Last night was a game of “what if?”.
What if Mesut Ozil scored the penalty? What even the referee had used a little lenience and shown Szczesny yellow instead of red? What if we’d been able to compete with Bayern Munich with an equal amount of players? What if Arjen Robben wasn’t such a monumental disgrace of a footballer?
Don’t get me wrong; I’m not trying to excuse our loss and claim that any of the above would have made a difference. I’d have simply preferred to see the manner in which the game played out if the aforementioned didn’t occur. Bayern were very worthy winners over 90 minutes. They have a team of exceptional players and looked very impressive in possession of the ball. You couldn’t help but be impressed – aside from Robben that is, who writhed around and irritated as he always does, and even appeared to spit on Bacary Sagna at one point.
For the first 30 minutes, we played very well. We had our chances to open the scoring and the atmosphere was buzzing – even in a pub in Bristol the sense of excitement and hope was palpable. However, as soon as Ozil blundered his spot-kick and Szczesny saw red, the odds stacked up against us and that hope was replaced by a sense of and dread and tension.
I’m not sure why Ozil took the penalty. I’m not going to defend him for what was an utterly woeful attempt to find the net – arguably worse than the shot he missed against Napoli. As he casually sauntered up to strike the ball, I didn’t have any confidence in him scoring. Mesut has taken a lot of flack since then, mostly frustrated abuse directed his way from Twitter users. He didn’t perform well, but you have to take into account he isn’t the type of player to perform admirably when asked to cover a full-back. It’s not his game, and it never has been. Plus, it is worth mentioning that it was his fabulous piece of skill that won the penalty in the first place, although, that doesn’t exactly excuse missing it. I preferred the days when the player that won the foul didn’t take the kick.
Mesut’s attitude has also been questioned, and I can’t say I don’t see why. He does exude a certain petulance when things don’t go his way. Perhaps he’s just frustrated with himself, but occasionally he is guilty of moping when he should be focusing on the game. It was good to see Flamini have a subtle word in his ear at one point in the second half.
If the momentum started to flag when the penalty was saved, it was totally depleted once Bayern were awarded one. There’s little doubt Szczesny’s challenge warranted penalising, but I can’t say I agree with the red card. Was it a clear goalscoring opportunity? Maybe, or maybe not. Robben was headed away from the goal after controlling the ball and Arsenal had a couple of players recovering behind him. The Dutchman also went down as if shot in the face with a grenade launcher, which irked me no end. However, going by the letter of the law, it’s a decision we have to accept – even with the grey area around it. The fact that Alaba also missed seems irrelevant at this point.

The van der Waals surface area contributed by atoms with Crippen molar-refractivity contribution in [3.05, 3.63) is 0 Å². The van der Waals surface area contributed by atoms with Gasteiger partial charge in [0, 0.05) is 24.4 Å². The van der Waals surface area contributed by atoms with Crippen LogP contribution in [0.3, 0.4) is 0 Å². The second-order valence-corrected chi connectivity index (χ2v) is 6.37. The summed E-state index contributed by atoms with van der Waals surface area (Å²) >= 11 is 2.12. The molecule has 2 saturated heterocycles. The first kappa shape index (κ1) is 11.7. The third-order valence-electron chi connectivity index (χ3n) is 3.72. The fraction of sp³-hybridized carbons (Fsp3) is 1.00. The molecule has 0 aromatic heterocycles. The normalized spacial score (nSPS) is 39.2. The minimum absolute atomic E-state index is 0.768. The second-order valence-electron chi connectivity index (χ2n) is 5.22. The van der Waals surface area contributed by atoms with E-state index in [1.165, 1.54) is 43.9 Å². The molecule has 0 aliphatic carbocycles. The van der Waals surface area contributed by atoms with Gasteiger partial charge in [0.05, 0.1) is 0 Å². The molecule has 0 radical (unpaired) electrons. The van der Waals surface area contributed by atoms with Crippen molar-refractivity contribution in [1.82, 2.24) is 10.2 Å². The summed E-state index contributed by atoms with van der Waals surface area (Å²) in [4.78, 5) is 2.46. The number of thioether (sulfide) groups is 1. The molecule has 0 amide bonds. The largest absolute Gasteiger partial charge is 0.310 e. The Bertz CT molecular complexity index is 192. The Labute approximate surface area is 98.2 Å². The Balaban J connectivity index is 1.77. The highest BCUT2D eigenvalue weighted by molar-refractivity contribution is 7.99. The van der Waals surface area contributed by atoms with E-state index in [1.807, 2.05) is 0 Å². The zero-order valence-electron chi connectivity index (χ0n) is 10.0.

From then on, the game was dead. A man light against Bayern was always going to be a struggle up an icy hill wearing rollerskates. They kept the ball and ensured our players chased shadows. Eventually the goals came from a splendid strike by Kroos early in the second half and a header in the final stages from Muller. 2-0 down now seems insurmountable in the return fixture.
Strangely, I still feel calm about the result. In a sea of preposterous fury and countless calls for Player X and Player Z to be shoot into outer space, my feelings are simple; we lost to the best Club side in Europe with 10 men for over half of the game. For 30 minutes we had a really good go at them. Sometimes in football things go against you and you lose matches. Yes – it could have been a different story had Ozil opened the scoring, or if Szczesny stayed on the pitch. It could have been, but it wasn’t.
The players did there best and to throw vitriol at them in the face of defeat is churlish. Some deserve criticism, some do not. None of them warrant outrageously foolish and lengthy diatribes written across the Internet that come only from a place of bitterness and frustration. Some of them – Yaya Sanogo – did really well in patches and might even be worthy of a little praise – I’m beginning to quite like the look of the young Frenchman.
On that note, I feel it’s time to end this post. Realistically, the Champions League was the toughest ask of the three potentially winnable competitions we remain in. The prestige is the highest, but a little domestic success somehow has a nicer feel to it to me. I’m not entirely sure why. The game isn’t over, of course. We have gone to the Allianz Arena and won before, and we might just be able to do it again. It’ll be an extraordinarily difficult task, but not impossible. Who knows…
The comments are below. Use them to discuss the key points of the game and what your thought of the way things panned out. I’ll look forward to reading a few of them. I shall return with more tomorrow at the usual time.
As always; thanks for reading, you beautiful bastards.